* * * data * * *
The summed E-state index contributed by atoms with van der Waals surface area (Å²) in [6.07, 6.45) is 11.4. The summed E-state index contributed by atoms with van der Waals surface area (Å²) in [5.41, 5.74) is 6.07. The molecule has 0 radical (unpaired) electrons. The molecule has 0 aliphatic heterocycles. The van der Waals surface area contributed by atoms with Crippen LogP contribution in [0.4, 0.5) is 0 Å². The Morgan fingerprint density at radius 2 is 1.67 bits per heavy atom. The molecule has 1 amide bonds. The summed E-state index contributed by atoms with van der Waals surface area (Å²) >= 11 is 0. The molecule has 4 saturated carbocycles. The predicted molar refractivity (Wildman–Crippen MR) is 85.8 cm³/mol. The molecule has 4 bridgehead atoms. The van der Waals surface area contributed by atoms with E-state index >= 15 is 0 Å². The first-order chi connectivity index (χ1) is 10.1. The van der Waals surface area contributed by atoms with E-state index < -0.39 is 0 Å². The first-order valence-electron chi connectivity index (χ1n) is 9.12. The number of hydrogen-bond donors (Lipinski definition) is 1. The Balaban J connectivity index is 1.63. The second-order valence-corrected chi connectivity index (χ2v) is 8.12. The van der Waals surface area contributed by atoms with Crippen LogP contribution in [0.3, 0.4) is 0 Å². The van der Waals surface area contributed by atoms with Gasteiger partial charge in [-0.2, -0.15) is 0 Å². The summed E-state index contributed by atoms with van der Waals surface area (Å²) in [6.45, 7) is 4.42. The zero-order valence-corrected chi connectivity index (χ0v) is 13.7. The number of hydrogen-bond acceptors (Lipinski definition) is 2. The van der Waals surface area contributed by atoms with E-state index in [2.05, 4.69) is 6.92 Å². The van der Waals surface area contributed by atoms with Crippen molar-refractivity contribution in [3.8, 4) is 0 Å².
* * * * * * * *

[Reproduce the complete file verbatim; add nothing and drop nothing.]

The summed E-state index contributed by atoms with van der Waals surface area (Å²) in [6.07, 6.45) is 11.4. The summed E-state index contributed by atoms with van der Waals surface area (Å²) in [5.41, 5.74) is 6.07. The molecule has 0 radical (unpaired) electrons. The molecule has 0 aliphatic heterocycles. The van der Waals surface area contributed by atoms with Crippen LogP contribution in [0.4, 0.5) is 0 Å². The Morgan fingerprint density at radius 2 is 1.67 bits per heavy atom. The molecule has 1 amide bonds. The summed E-state index contributed by atoms with van der Waals surface area (Å²) >= 11 is 0. The molecule has 4 saturated carbocycles. The predicted molar refractivity (Wildman–Crippen MR) is 85.8 cm³/mol. The molecule has 4 bridgehead atoms. The van der Waals surface area contributed by atoms with E-state index >= 15 is 0 Å². The first-order chi connectivity index (χ1) is 10.1. The van der Waals surface area contributed by atoms with E-state index < -0.39 is 0 Å². The first-order valence-electron chi connectivity index (χ1n) is 9.12. The number of hydrogen-bond donors (Lipinski definition) is 1. The Balaban J connectivity index is 1.63. The second-order valence-corrected chi connectivity index (χ2v) is 8.12. The van der Waals surface area contributed by atoms with Crippen LogP contribution in [0.3, 0.4) is 0 Å². The van der Waals surface area contributed by atoms with Gasteiger partial charge in [-0.2, -0.15) is 0 Å². The summed E-state index contributed by atoms with van der Waals surface area (Å²) in [6.45, 7) is 4.42. The zero-order valence-corrected chi connectivity index (χ0v) is 13.7. The number of hydrogen-bond acceptors (Lipinski definition) is 2. The van der Waals surface area contributed by atoms with E-state index in [2.05, 4.69) is 6.92 Å². The van der Waals surface area contributed by atoms with Crippen molar-refractivity contribution in [3.8, 4) is 0 Å².